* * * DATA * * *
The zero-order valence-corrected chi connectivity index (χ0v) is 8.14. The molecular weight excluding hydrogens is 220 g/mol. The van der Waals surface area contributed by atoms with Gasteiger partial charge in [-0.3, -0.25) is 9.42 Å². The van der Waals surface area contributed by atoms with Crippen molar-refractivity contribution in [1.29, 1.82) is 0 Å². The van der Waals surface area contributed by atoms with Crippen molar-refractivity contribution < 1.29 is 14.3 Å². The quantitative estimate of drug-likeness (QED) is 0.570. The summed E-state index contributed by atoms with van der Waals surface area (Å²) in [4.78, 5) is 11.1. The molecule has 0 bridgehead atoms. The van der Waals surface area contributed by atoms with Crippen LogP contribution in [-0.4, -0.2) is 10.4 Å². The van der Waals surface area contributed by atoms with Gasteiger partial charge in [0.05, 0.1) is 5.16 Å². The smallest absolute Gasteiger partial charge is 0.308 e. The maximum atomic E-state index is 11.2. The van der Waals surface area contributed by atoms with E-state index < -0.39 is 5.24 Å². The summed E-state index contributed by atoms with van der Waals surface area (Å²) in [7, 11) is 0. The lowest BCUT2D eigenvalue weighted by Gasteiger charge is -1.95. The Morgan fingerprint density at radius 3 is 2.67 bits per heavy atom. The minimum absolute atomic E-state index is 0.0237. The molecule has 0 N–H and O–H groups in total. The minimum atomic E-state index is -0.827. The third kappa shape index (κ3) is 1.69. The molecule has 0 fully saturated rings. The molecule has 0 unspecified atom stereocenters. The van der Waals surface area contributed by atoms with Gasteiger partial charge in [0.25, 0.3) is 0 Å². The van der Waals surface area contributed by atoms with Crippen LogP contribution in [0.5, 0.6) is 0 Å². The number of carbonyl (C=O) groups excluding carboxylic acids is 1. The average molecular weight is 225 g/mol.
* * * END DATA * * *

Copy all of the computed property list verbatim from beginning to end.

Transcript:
The zero-order valence-corrected chi connectivity index (χ0v) is 8.14. The molecular weight excluding hydrogens is 220 g/mol. The van der Waals surface area contributed by atoms with Gasteiger partial charge in [-0.3, -0.25) is 9.42 Å². The van der Waals surface area contributed by atoms with Crippen molar-refractivity contribution in [1.29, 1.82) is 0 Å². The van der Waals surface area contributed by atoms with Crippen molar-refractivity contribution < 1.29 is 14.3 Å². The quantitative estimate of drug-likeness (QED) is 0.570. The summed E-state index contributed by atoms with van der Waals surface area (Å²) in [4.78, 5) is 11.1. The molecule has 0 bridgehead atoms. The van der Waals surface area contributed by atoms with Crippen LogP contribution in [-0.4, -0.2) is 10.4 Å². The van der Waals surface area contributed by atoms with Gasteiger partial charge in [0.05, 0.1) is 5.16 Å². The smallest absolute Gasteiger partial charge is 0.308 e. The maximum atomic E-state index is 11.2. The van der Waals surface area contributed by atoms with E-state index < -0.39 is 5.24 Å². The summed E-state index contributed by atoms with van der Waals surface area (Å²) in [7, 11) is 0. The lowest BCUT2D eigenvalue weighted by Gasteiger charge is -1.95. The Morgan fingerprint density at radius 3 is 2.67 bits per heavy atom. The minimum absolute atomic E-state index is 0.0237. The molecule has 0 N–H and O–H groups in total. The minimum atomic E-state index is -0.827. The third kappa shape index (κ3) is 1.69. The molecule has 0 fully saturated rings. The molecule has 0 unspecified atom stereocenters. The van der Waals surface area contributed by atoms with Gasteiger partial charge in [0.25, 0.3) is 0 Å². The van der Waals surface area contributed by atoms with Crippen LogP contribution in [0.5, 0.6) is 0 Å². The number of carbonyl (C=O) groups excluding carboxylic acids is 1. The average molecular weight is 225 g/mol.